660                        if (! $groups{$group}) {
661                            $retVal->Add(newGroup => 1);
662                            # Add the group.
663                            $self->InsertObject('AttributeGroup', { id => $group });
664                            Trace("Group $group created.") if T(3);
665                            # Make sure we know it's not new.
666                            $groups{$group} = 1;
667                        }
668                        # Connect the group to our key.
669                        $self->InsertObject('IsInGroup', { 'from-link' => $id, 'to-link' => $group });
670                    }
671                    Trace("$id added to " . scalar(@groups) . " groups.") if T(3);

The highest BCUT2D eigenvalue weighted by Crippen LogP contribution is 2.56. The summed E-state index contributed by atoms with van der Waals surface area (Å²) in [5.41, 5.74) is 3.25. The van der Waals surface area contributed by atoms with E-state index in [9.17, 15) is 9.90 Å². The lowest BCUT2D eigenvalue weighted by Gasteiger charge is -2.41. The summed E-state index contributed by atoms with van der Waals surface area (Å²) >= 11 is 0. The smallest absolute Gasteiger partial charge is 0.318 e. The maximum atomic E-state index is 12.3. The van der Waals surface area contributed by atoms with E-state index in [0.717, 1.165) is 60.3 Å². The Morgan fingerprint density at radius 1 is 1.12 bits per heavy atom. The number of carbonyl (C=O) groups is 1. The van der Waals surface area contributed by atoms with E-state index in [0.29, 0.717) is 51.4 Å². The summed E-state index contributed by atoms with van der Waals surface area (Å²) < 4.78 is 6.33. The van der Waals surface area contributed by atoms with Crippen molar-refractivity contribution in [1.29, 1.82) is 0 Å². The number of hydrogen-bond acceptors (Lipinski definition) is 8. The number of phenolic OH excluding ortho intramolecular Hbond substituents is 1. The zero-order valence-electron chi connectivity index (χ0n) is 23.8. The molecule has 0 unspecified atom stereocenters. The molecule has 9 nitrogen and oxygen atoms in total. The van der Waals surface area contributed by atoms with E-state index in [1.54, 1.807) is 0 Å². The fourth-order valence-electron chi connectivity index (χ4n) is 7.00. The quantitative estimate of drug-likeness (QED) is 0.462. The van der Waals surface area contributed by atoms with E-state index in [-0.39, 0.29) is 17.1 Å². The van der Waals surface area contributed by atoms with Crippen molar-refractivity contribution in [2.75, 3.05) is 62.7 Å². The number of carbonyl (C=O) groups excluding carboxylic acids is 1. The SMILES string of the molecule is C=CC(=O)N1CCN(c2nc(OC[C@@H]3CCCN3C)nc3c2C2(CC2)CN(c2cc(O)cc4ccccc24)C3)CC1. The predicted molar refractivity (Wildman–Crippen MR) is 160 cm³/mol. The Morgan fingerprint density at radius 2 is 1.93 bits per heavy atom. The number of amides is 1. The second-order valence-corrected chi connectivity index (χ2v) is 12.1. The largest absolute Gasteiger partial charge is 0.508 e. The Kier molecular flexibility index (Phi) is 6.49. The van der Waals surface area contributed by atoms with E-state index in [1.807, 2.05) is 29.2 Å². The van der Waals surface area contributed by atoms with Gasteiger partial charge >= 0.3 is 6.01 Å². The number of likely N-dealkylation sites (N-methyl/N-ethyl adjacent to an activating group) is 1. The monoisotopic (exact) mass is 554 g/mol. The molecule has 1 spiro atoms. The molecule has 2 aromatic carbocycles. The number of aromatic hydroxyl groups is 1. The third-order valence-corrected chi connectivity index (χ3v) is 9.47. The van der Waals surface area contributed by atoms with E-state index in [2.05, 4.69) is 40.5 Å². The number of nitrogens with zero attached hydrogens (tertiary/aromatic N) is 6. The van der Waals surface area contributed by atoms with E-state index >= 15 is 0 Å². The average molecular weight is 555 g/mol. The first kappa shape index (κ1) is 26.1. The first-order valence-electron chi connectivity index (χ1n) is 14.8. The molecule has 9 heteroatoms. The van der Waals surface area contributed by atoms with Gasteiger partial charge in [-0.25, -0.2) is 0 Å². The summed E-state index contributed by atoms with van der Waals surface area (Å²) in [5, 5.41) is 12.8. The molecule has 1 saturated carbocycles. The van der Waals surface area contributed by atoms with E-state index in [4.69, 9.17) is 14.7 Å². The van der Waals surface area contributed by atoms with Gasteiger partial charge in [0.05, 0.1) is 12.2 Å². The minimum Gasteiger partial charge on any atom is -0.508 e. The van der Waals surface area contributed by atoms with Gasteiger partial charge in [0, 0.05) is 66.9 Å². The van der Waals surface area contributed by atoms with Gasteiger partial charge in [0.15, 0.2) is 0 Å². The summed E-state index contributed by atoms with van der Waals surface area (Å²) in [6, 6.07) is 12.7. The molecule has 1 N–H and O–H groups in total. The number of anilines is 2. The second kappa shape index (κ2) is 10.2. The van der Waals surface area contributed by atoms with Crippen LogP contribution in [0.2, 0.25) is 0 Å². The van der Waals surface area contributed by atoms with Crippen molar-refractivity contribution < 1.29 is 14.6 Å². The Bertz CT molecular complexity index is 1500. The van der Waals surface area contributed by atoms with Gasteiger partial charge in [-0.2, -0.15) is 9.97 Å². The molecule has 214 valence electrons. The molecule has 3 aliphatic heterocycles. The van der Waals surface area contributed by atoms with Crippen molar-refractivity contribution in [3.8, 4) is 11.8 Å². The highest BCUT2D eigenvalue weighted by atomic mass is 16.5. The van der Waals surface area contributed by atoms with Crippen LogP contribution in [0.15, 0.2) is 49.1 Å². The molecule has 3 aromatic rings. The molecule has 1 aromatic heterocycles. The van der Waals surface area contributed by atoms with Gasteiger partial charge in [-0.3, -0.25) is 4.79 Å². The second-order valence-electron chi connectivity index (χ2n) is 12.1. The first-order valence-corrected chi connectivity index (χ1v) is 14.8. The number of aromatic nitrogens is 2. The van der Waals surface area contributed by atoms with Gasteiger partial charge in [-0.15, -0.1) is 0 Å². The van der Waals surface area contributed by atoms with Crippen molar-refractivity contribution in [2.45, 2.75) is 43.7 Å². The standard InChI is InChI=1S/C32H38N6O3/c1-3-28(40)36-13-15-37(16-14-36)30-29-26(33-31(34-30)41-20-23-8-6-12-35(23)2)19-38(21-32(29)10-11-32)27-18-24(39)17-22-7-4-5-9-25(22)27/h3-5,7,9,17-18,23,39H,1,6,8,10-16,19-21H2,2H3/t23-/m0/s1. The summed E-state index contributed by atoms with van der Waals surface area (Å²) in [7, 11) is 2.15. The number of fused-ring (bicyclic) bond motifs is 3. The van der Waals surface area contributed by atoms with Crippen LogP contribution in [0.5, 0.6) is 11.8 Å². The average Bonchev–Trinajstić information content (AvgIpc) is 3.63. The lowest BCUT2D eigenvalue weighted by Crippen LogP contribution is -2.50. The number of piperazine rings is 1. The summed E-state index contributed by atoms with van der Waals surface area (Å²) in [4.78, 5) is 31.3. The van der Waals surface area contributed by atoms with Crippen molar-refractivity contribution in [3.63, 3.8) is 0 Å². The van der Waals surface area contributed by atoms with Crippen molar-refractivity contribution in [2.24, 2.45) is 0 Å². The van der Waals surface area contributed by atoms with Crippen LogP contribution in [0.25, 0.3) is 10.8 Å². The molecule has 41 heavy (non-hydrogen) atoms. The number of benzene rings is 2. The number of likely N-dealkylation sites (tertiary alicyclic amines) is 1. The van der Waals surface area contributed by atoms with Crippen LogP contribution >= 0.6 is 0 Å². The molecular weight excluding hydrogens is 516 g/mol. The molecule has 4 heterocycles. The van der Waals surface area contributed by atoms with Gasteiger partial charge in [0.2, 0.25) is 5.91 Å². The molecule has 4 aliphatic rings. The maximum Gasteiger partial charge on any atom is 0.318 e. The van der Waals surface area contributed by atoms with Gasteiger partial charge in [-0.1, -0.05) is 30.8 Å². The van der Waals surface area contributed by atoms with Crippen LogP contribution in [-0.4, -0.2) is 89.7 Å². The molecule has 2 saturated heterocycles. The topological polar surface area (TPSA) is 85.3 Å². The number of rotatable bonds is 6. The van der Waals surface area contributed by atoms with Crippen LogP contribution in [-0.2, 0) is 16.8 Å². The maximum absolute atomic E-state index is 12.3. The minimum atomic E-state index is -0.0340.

672                }
673            }
674          }          }
675        # Log the operation.
676        $self->LogOperation("Backup Keys", $fileName, $retVal->Display());
677        # Return the result.
678        return $retVal;
679      }      }
680    
681    =head3 ArchiveFileName
682    
683    C<< my $fileName = $ca->ArchiveFileName(); >>
684    
685    Compute a file name for archiving attribute input data. The file will be in the attribute log directory
686    
687    =cut
688    
689    sub ArchiveFileName {
690        # Get the parameters.
691        my ($self) = @_;
692        # Declare the return variable.
693        my $retVal;
694        # We start by turning the timestamp into something usable as a file name.
695        my $now = Tracer::Now();
696        $now =~ tr/ :\//___/;
697        # Next we get the directory name.
698        my $dir = "$FIG_Config::var/attributes";
699        if (! -e $dir) {
700            Trace("Creating attribute file directory $dir.") if T(1);
701            mkdir $dir;
702        }
703        # Put it together with the field name and the time stamp.